No More Drama

发行时间:2001-01-01
发行公司:Uptown
简介:  Listeners of Mary J. Blige's seasoned and confident fifth studio release will have zero problems remembering the album's title, No More Drama. An urban-sounding vocal sample that sings, "Mary J. Blige, no more drama," plays throughout the length of the 17-track disc. This very well may be the first time such a tactic has been used in contemporary music; generally a vocal sample repeats throughout the course of only one song, but because the fare on No More Drama is so good, this recurring vocal sample is as subtle and congruent as a consistent drum hit. Blige has come a long way since 1992's breakthrough, What's the 411? , and that's made very clear on this solid disc. The singer/songwriter has blossomed into an all-out R&B diva -- with a hip-hop edge -- full of soul and command. Her songs on this recording exude the wisdom of a woman who's seen it all and has found her center. And she will no longer tolerate drama, pettiness, and overall crap. In 2001's crop of R&B singers, Blige's voice was truly inimitable. It's husky, strong, soulful, and full of maturity. Make no mistake, though, this lady can still flow like no one's business; just check out the bouncy album-opener "Love." In fact, many of the record's cuts are standout moments. For instance, only Blige has the balls to write and pull off a song called "PMS," a soulful and bluesy number that describes, in detail, this condition inherent to the female experience. And while she also explores themes of love, Blige's disc is essentially a journey through her personal evolution and spirituality. The final cut, "Testimony," best summarizes the album's theme: finding what's real in life. And for Blige, that's self-love and God. To her credit, Blige has a killer instinct for penning lyrics that people can relate to and creating gritty, thick, and soul-infused R&B fare. (She does get some help on this disc from such R&B and hip-hop heavyweights as Missy Elliot ,Jimmy Jam, and Terry Lewis, among others.) Her music is more than heard, it is felt, and audiences would be hard-pressed to not surrender to her groove. Interestingly, many of Blige's peers sing about drama, but not this artist -- not anymore. [No More Drama was rereleased in early 2002 with a handful of different tracks.]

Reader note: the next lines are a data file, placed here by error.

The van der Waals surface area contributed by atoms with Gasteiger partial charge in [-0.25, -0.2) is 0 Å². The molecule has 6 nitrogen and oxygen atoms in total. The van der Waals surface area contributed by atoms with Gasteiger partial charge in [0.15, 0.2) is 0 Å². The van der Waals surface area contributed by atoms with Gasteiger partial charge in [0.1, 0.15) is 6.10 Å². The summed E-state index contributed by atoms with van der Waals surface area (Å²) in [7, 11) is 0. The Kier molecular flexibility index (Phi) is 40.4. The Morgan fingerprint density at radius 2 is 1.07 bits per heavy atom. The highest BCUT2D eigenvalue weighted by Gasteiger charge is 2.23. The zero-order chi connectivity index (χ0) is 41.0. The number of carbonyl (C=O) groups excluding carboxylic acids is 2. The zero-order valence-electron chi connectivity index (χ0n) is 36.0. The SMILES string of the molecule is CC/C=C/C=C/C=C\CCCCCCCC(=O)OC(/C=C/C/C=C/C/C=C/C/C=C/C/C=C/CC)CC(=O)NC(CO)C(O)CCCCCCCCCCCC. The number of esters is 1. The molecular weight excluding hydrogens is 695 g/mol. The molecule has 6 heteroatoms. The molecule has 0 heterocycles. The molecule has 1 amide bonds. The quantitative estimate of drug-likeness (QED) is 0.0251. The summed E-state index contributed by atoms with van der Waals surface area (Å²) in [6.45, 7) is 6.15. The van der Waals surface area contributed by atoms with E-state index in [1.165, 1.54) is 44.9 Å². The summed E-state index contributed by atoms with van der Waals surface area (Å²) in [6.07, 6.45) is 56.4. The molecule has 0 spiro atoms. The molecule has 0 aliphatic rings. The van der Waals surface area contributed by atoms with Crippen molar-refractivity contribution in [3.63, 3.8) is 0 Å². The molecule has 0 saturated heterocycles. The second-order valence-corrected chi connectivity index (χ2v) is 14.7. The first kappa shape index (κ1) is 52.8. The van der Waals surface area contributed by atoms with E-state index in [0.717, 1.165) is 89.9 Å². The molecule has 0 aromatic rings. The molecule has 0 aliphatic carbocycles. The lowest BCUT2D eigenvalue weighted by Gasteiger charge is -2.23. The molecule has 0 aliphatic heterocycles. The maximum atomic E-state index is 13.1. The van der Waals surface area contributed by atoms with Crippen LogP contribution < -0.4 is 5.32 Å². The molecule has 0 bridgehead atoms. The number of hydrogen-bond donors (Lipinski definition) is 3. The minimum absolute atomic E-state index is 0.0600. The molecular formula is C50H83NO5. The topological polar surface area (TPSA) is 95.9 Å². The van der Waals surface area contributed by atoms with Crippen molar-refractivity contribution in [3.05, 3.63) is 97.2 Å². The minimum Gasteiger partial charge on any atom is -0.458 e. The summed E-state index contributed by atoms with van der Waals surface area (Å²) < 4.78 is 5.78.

Listeners of Mary J. Blige's seasoned and confident fifth studio release will have zero problems remembering the album's title, No More Drama. An urban-sounding vocal sample that sings, "Mary J. Blige, no more drama," plays throughout the length of the 17-track disc. This very well may be the first time such a tactic has been used in contemporary music; generally a vocal sample repeats throughout the course of only one song, but because the fare on No More Drama is so good, this recurring vocal sample is as subtle and congruent as a consistent drum hit. Blige has come a long way since 1992's breakthrough, What's the 411? , and that's made very clear on this solid disc. The singer/songwriter has blossomed into an all-out R&B diva -- with a hip-hop edge -- full of soul and command. Her songs on this recording exude the wisdom of a woman who's seen it all and has found her center. And she will no longer tolerate drama, pettiness, and overall crap. In 2001's crop of R&B singers, Blige's voice was truly inimitable. It's husky, strong, soulful, and full of maturity. Make no mistake, though, this lady can still flow like no one's business; just check out the bouncy album-opener "Love." In fact, many of the record's cuts are standout moments. For instance, only Blige has the balls to write and pull off a song called "PMS," a soulful and bluesy number that describes, in detail, this condition inherent to the female experience. And while she also explores themes of love, Blige's disc is essentially a journey through her personal evolution and spirituality. The final cut, "Testimony," best summarizes the album's theme: finding what's real in life. And for Blige, that's self-love and God. To her credit, Blige has a killer instinct for penning lyrics that people can relate to and creating gritty, thick, and soul-infused R&B fare. (She does get some help on this disc from such R&B and hip-hop heavyweights as Missy Elliot ,Jimmy Jam, and Terry Lewis, among others.) Her music is more than heard, it is felt, and audiences would be hard-pressed to not surrender to her groove. Interestingly, many of Blige's peers sing about drama, but not this artist -- not anymore. [No More Drama was rereleased in early 2002 with a handful of different tracks.]